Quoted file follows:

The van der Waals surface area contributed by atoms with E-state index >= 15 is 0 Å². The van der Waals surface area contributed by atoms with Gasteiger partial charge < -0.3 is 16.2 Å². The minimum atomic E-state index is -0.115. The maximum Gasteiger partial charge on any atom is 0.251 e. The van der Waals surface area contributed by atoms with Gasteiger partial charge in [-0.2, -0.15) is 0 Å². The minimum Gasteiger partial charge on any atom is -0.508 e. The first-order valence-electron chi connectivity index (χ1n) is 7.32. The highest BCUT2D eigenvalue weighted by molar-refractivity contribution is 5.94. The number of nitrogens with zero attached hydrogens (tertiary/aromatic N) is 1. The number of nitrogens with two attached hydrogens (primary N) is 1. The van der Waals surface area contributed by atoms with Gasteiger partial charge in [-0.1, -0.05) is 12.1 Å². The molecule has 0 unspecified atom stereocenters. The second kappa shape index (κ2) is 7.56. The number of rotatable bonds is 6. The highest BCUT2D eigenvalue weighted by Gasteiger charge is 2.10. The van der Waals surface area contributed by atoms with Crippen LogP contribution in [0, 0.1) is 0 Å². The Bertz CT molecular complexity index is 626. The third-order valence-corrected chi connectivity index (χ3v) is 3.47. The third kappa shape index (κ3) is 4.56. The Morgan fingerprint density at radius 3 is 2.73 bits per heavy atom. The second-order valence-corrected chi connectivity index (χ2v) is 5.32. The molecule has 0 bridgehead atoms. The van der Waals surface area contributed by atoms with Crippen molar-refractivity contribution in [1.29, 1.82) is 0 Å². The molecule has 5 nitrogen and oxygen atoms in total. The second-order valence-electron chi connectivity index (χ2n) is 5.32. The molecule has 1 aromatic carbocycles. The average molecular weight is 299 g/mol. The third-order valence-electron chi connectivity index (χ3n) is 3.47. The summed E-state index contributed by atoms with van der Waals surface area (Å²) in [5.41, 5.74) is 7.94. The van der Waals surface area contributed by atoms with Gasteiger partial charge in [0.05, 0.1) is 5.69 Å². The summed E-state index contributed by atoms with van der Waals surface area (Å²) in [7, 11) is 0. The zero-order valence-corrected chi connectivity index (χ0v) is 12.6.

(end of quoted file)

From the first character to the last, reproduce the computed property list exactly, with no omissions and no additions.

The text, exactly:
The van der Waals surface area contributed by atoms with E-state index >= 15 is 0 Å². The van der Waals surface area contributed by atoms with Gasteiger partial charge < -0.3 is 16.2 Å². The minimum atomic E-state index is -0.115. The maximum Gasteiger partial charge on any atom is 0.251 e. The van der Waals surface area contributed by atoms with Gasteiger partial charge in [-0.2, -0.15) is 0 Å². The minimum Gasteiger partial charge on any atom is -0.508 e. The first-order valence-electron chi connectivity index (χ1n) is 7.32. The highest BCUT2D eigenvalue weighted by molar-refractivity contribution is 5.94. The number of nitrogens with zero attached hydrogens (tertiary/aromatic N) is 1. The number of nitrogens with two attached hydrogens (primary N) is 1. The van der Waals surface area contributed by atoms with Gasteiger partial charge in [-0.1, -0.05) is 12.1 Å². The molecule has 0 unspecified atom stereocenters. The second kappa shape index (κ2) is 7.56. The number of rotatable bonds is 6. The highest BCUT2D eigenvalue weighted by Gasteiger charge is 2.10. The van der Waals surface area contributed by atoms with Crippen LogP contribution in [0, 0.1) is 0 Å². The Bertz CT molecular complexity index is 626. The third-order valence-corrected chi connectivity index (χ3v) is 3.47. The third kappa shape index (κ3) is 4.56. The Morgan fingerprint density at radius 3 is 2.73 bits per heavy atom. The second-order valence-corrected chi connectivity index (χ2v) is 5.32. The molecule has 0 bridgehead atoms. The van der Waals surface area contributed by atoms with Crippen molar-refractivity contribution in [1.29, 1.82) is 0 Å². The molecule has 5 nitrogen and oxygen atoms in total. The second-order valence-electron chi connectivity index (χ2n) is 5.32. The molecule has 1 aromatic carbocycles. The average molecular weight is 299 g/mol. The third-order valence-electron chi connectivity index (χ3n) is 3.47. The summed E-state index contributed by atoms with van der Waals surface area (Å²) in [5.41, 5.74) is 7.94. The van der Waals surface area contributed by atoms with Gasteiger partial charge in [0.05, 0.1) is 5.69 Å². The summed E-state index contributed by atoms with van der Waals surface area (Å²) in [7, 11) is 0. The zero-order valence-corrected chi connectivity index (χ0v) is 12.6.